Yes, the title is another one of my terrible puns and, to be honest, I wanted to use something related to CAD and CAM but couldn’t get anything to fit so that’s what I was left with. Perhaps a better title would be ‘The pen is mightier than the mouse’ but regardless the focus of this week’s blog is the fact that drawing skills as a means of developing ideas and communicating seems to have fallen out of favour with preference being given to shiny new CAD software in schools, but in industry it seems to be the other way round.
I grew up in a time of great technological change when we had just 3 TV channels and texting your friend involved biking around to their house and knocking on their door. I witnessed the launch of digital media, computers and video games, home video and even the birth of the internet. I followed a very traditional route through art and design education but, when I got to university, the shiny Silicon Graphics machine standing tall and magnificent like a glowing monolith in the computer technology department was simply too much to resist and I was hooked. For the next few decades I became obsessed with 3D modelling, interactive media, virtual realities and computer graphics animation.
However, I have witnessed such technologies reach a zenith (for the time) before plummeting to a nadir. Virtual reality died under the pressure of no suitable technology, CGI gave us the ground breaking Toy Story but that same technology now churns out forgettable summer movies and Saturday morning kids TV. Video games diluted down to collecting coloured jellies on your smartphone and CAD is now used by 5 year olds on their iPads. What this inevitably means is that a technology once considered highly skilled is now little more than a fun app and part of everyday life. Consequently, those once considered almost elite in their fields with roles commanding 6 figure sums are now paid less than teachers…if you can believe that.
Allow me to give you an example. I currently work as a furniture designer for a luxury motor home company where vehicles can exceed £600,000 in price. My role involves designing interiors and furniture for the new model range but is very hands on with a great deal of R&D, prototyping and bench building of said prototypes. To do this I am using Solidworks which is state of the art CAD software for the professional market. It costs thousands yet it is seen in this role as little more than a tool which anyone can be trained to use. ‘CAD jockeys’ as they are known are simply thought of as skilled workers much like the fitters and plumbers on the factory floor; some are even joiners and fitters given a few weeks training. However, designers appear to have a little more credibility as they actually ‘design’ the stuff that the CAD jockeys turn into parts and assemblies. But the thing that has really impressed my boss and the marketing people in the firm is the fact that I can draw…with a pencil…maybe a few markers too.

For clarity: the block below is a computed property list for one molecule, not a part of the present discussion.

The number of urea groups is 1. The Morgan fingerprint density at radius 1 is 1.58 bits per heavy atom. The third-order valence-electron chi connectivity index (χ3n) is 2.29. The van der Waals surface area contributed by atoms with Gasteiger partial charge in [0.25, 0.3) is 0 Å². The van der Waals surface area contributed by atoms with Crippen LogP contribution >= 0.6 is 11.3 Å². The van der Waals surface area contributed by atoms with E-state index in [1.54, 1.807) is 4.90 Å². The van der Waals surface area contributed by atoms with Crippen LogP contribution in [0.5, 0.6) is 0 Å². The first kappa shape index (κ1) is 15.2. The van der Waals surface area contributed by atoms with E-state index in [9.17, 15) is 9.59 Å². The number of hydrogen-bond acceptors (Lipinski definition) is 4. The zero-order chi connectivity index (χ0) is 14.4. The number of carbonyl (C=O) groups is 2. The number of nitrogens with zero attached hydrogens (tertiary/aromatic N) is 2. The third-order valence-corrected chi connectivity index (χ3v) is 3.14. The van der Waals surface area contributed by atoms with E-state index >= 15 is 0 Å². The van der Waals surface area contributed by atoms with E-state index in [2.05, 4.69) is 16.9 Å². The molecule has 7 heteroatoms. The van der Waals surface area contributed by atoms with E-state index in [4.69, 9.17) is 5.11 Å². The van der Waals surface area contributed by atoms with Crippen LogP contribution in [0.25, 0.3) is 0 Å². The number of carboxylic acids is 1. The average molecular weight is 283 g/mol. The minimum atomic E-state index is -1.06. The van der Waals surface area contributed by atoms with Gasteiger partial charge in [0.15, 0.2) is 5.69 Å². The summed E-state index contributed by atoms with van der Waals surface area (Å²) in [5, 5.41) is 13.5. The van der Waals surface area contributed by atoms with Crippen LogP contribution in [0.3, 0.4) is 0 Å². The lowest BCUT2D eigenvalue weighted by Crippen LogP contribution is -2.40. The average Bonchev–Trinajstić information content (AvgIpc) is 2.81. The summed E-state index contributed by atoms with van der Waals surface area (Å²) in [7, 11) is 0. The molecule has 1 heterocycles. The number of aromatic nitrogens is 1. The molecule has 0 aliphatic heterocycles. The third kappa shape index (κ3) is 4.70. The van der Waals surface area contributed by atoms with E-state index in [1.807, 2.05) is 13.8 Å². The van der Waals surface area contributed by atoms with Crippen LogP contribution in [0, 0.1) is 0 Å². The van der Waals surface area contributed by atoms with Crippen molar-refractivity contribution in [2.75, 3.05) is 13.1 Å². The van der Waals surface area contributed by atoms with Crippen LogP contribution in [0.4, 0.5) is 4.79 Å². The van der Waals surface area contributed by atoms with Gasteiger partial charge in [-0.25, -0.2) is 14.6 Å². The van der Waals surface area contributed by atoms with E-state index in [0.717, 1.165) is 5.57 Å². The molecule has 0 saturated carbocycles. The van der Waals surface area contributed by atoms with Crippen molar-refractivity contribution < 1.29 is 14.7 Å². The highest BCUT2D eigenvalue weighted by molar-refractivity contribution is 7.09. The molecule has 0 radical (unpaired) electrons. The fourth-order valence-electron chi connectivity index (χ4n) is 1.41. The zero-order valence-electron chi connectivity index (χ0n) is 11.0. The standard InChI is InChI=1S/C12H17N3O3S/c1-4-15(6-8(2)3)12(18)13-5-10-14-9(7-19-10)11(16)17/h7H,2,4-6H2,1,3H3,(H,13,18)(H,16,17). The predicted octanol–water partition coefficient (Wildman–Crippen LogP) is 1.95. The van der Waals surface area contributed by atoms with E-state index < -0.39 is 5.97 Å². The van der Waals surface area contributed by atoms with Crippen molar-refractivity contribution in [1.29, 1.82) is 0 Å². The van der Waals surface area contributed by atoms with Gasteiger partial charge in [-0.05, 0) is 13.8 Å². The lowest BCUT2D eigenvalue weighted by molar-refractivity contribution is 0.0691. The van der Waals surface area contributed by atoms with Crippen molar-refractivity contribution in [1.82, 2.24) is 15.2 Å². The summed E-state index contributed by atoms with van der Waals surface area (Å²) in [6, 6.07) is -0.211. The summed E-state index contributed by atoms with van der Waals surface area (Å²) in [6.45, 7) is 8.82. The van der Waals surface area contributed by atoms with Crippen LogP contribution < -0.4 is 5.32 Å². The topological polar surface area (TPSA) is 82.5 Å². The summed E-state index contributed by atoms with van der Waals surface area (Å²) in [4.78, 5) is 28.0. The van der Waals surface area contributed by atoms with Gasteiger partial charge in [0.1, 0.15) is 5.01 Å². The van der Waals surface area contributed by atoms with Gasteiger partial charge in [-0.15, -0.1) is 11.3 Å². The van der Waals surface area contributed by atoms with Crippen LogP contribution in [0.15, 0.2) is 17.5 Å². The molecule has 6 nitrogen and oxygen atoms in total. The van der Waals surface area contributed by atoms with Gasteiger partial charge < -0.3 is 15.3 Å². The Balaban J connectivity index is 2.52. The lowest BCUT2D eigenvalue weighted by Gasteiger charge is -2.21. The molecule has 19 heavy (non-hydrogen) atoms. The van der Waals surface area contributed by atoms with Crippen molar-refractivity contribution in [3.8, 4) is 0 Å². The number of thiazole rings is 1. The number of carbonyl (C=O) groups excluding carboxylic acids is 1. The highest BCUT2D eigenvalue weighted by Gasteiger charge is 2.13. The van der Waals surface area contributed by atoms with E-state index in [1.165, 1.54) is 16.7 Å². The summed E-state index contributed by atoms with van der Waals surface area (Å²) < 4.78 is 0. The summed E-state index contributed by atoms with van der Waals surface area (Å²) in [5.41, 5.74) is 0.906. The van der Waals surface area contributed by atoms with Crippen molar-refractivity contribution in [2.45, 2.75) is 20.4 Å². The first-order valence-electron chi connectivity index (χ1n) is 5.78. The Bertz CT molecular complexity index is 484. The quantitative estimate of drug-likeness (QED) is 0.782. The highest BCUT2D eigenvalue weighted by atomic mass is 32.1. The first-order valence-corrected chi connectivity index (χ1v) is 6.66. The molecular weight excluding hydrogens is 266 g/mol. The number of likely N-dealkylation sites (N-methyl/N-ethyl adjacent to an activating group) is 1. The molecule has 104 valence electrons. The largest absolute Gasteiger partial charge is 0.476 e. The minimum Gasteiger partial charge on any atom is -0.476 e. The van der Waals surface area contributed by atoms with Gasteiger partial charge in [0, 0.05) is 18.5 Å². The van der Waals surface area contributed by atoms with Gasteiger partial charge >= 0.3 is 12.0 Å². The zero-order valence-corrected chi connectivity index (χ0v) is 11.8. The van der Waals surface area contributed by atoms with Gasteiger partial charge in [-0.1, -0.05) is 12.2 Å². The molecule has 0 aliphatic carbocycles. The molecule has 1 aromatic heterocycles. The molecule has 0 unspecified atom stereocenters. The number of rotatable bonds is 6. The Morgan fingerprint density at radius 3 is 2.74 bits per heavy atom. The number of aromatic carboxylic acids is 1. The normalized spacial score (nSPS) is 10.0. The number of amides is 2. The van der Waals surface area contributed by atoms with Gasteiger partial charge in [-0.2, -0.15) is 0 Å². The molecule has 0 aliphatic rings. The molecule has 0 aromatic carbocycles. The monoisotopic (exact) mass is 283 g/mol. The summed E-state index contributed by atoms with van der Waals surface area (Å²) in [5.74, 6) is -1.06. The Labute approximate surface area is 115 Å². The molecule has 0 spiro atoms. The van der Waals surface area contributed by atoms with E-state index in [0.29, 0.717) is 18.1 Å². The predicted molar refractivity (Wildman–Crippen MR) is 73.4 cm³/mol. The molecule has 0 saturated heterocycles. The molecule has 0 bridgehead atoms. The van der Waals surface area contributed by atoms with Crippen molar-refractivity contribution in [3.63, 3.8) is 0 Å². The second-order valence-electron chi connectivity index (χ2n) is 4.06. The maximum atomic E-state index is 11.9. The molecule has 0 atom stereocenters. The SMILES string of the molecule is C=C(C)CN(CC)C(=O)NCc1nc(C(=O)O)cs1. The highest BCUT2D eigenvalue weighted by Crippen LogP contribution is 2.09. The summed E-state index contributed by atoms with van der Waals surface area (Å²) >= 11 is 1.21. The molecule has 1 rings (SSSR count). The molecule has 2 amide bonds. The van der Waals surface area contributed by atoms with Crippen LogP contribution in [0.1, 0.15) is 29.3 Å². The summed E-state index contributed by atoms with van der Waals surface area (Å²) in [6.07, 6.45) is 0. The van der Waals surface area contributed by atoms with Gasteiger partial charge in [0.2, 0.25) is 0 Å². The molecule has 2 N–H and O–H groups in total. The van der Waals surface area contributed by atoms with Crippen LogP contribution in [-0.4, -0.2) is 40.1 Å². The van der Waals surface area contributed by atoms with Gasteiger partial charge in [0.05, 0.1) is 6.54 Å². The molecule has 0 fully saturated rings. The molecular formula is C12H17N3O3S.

It’s unbelievable to me that a skill, or talent if you prefer, that I simply took for granted and discarded in favour of shiny new CAD software has people cooing over simple pencil and pen sketches in a sketchbook. It’s not just my workplace either, at a recent Motor Show in Dusseldorf I spent several days looking at motor homes that resembled luxury yachts on wheels. One even had a lift underneath where you drove in your Porsche only to watch it ascend on hydraulics into the built under garage!!
Despite all this glitz and glamour the stand that seemed to draw a great deal of attention was one where the walls were covered in hand drawn sketches of the design interiors. They were fantastic yet simple with an assured confidence that only a seasoned designer can produce after years of practice. I watched as people walked casually past much of the technology on show only to stop and stare at these drawings usually with a wry smile before pointing it out to their friends or colleagues.
Simply put, drawings not only have the power to communicate ideas quicker and more clearly than increasingly complex CAD models, they have a genuine attraction which is often hard to explain; they communicate with us on a level we simply accept. Additionally, in a world of shrinking budgets, the D&T classroom can still stretch to a bunch of pencils. Unfortunately, when you are young, it’s still the shiny CAD and CAM equipment which impresses which sadly means that simple drawing skills are often under developed and I have even worked alongside D&T teachers who simply cannot draw and jokingly admit to it.
Every day I sit in front of an expensive CAD workstation but I always ensure that I have my sketchbook, pen and pencils with me and, so far, they have proved far more valuable in communicating ideas and concepts than the state of the art CAD software. Admittedly, once the design work is done, then CAD comes into its own in ensuring those ideas can be modelled and produced accurately but let’s stop plopping kids down in front of CAD software if they can’t produce a simple drawing first. It’s a skill they will make genuine use of regardless of their career aspirations. You never know when the computers will stop working and those that do go on to creative careers will no doubt thank you down the line for ensuring that they develop that most cost effective, pervasive and universal method of communication.
Paul taught Design and Technology for 23 years in a range of schools with stints as HOD and Head of a Creative Arts Faculty as well as teaching Art, ICT, Photography and Media Studies. He is currently taking a break from education to return to the design industry.
His Subject Genius blog was shortlisted for the 2016 TES Awards.